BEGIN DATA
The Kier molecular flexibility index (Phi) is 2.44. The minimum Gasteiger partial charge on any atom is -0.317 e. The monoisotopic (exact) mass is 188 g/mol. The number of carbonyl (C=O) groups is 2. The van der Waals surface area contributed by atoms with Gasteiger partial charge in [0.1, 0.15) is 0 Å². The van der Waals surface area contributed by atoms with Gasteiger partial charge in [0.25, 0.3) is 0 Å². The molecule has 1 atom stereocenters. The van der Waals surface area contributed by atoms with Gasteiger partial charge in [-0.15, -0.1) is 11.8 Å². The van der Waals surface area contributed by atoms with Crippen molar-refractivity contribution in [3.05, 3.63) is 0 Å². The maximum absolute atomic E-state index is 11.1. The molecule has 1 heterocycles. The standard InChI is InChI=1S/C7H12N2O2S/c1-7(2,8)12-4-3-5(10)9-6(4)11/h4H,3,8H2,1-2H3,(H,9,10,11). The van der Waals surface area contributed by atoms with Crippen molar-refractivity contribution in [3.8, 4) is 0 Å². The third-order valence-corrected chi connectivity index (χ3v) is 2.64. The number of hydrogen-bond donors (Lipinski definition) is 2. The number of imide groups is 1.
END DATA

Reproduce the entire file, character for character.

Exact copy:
The Kier molecular flexibility index (Phi) is 2.44. The minimum Gasteiger partial charge on any atom is -0.317 e. The monoisotopic (exact) mass is 188 g/mol. The number of carbonyl (C=O) groups is 2. The van der Waals surface area contributed by atoms with Gasteiger partial charge in [0.1, 0.15) is 0 Å². The van der Waals surface area contributed by atoms with Gasteiger partial charge in [0.25, 0.3) is 0 Å². The molecule has 1 atom stereocenters. The van der Waals surface area contributed by atoms with Gasteiger partial charge in [-0.15, -0.1) is 11.8 Å². The van der Waals surface area contributed by atoms with Crippen molar-refractivity contribution in [3.05, 3.63) is 0 Å². The maximum absolute atomic E-state index is 11.1. The molecule has 1 heterocycles. The standard InChI is InChI=1S/C7H12N2O2S/c1-7(2,8)12-4-3-5(10)9-6(4)11/h4H,3,8H2,1-2H3,(H,9,10,11). The van der Waals surface area contributed by atoms with Crippen molar-refractivity contribution in [3.8, 4) is 0 Å². The third-order valence-corrected chi connectivity index (χ3v) is 2.64. The number of hydrogen-bond donors (Lipinski definition) is 2. The number of imide groups is 1.